While crutches, canes, walkers and wheelchairs may be necessary in the first 3-6 months, appliances are rarely needed to get about by one year. The exception to this general rule are patients with severe loss, who also have other medical problems such as neuropathy or brain damage. After 2 years, many patients also have substantial improvement in their rotatory chair tests compared to those done at 3 months, attributed to a combination of adaptation (substitution), plasticity, and recovery of hair cells that were damaged but not killed.
After 20 years, most patients are functionally nearly normal for their age. Of course, "most" is not the same as "all", and there is substantial variability in outcome. To some extent this return to "normal" is related to aging of peers as normally vestibular function declines with age, and bilateral vestibular loss most often is diagnosed in persons in their 50's through 70's. Other aspects of recovery involve use of other senses such as neck position sensors (the COR or cervico-ocular reflex), vision, and compensation through prediction. (Schubert et al, 2004)
People who get worse -- rarely, people with bilateral loss worsen rather than improve. See this page for more.
A change in life style may be needed adjust to reduced balance, and inability to see when the head is in motion. You will want to take precautions to avoid falls. Symptoms are generally the worst in the first 6 months and get better from then on out. You will not be likely to need to use a wheelchair for your bilateral vestibular loss, or even a walker after two years, unless there is something wrong with you other than bilateral vestibular loss.
You may need to change your occupation if your present one requires good balance, and an ability to see while the head is in motion. For example, it would not be safe to continue as a truck driver, construction worker, or a roofer if you developed a significant bilateral vestibulopathy. A job where you work at a desk is usually a good choice. Adding night-lights and grab-bars is often helpful in the home. It is safer to live in a house where it is not necessary to climb stairs regularly. Uncarpeted basement stairs can be extremely dangerous. If you drive, it is safer to do it during daylight hours.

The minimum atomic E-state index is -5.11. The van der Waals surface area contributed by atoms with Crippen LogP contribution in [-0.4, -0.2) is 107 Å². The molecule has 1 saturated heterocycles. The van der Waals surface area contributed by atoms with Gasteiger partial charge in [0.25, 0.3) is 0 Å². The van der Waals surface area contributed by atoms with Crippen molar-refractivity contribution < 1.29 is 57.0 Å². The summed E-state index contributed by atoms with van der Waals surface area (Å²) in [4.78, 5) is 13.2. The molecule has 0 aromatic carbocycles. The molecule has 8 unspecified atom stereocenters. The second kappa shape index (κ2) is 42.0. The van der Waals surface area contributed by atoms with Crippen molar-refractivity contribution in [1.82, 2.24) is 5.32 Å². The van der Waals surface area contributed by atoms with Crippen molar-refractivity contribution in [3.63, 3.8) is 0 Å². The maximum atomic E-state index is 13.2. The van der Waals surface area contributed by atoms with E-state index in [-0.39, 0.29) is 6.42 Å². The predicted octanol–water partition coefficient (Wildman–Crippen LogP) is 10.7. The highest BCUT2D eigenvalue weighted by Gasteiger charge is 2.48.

While it should be OK to walk and chew gum at the same time, it is not such a good idea to carry on a conversation while you are driving (this is multitasking).
Bilateral vestibulopathy is almost always an inner ear disease, not a brain disease. Thus thinking problems are generally far less salient than imbalance and oscillopsia. Nevertheless, many people with bilateral vestibulopathy complain of a mild confusion or "brain fog", which is attributed to the increased attention needed to maintain balance and good vision, due to loss of vestibular input. Others call it "inability to multi-task", or "dual task interference". It is thought that in persons with bilateral vestibular loss, the ongoing extra effort needed to keep ones balance reduces the amount of attention that is available for other thinking tasks. Considerable evidence for this can be found in the literature (Andersson et al, 2003; Pellecchia, 2003; Redfern et al, 2003; Dobbeis et al, 2019). Persons with other vestibular disorders often complain of difficulty concentrating and mental fatigue (Yardley et al. 1998). Of course, symptoms scale with deficit, with severe bilateral loss patients having more substantial problems.
Considerable research is ongoing regarding bilateral vestibular loss.
Presently efforts are ongoing to develop a vestibular prosthesis (Wall et al, 2001; Rubinstein and Della Santina et al, 2002) as well as other projects involving sensory substitution. See this page for more information about substitution devices.
Another class of research involves mechanisms to stimulate regeneration of hair cells within the inner ear. We think that the regeneration projects are more likely to succeed than the prosthesis project, but we think that support of both of these is highly warranted.
Methods of preventing loss through protective agents and predicting susceptibility to gentamicin through genetic testing are also currently hot topics.
Help with research efforts is much needed to speed progress in this disorder. You may wish to volunteer to be a research subject, to contribute funds for research efforts aimed at treating or preventing ototoxicity, or to contribute your inner ear in the event of your death. Donations of the inner ear of individuals with gentamicin toxicity are sorely needed by the National Temporal Bone bank as no usable specimens existed in the collection as of 1999 (Tsuji et al, 1999).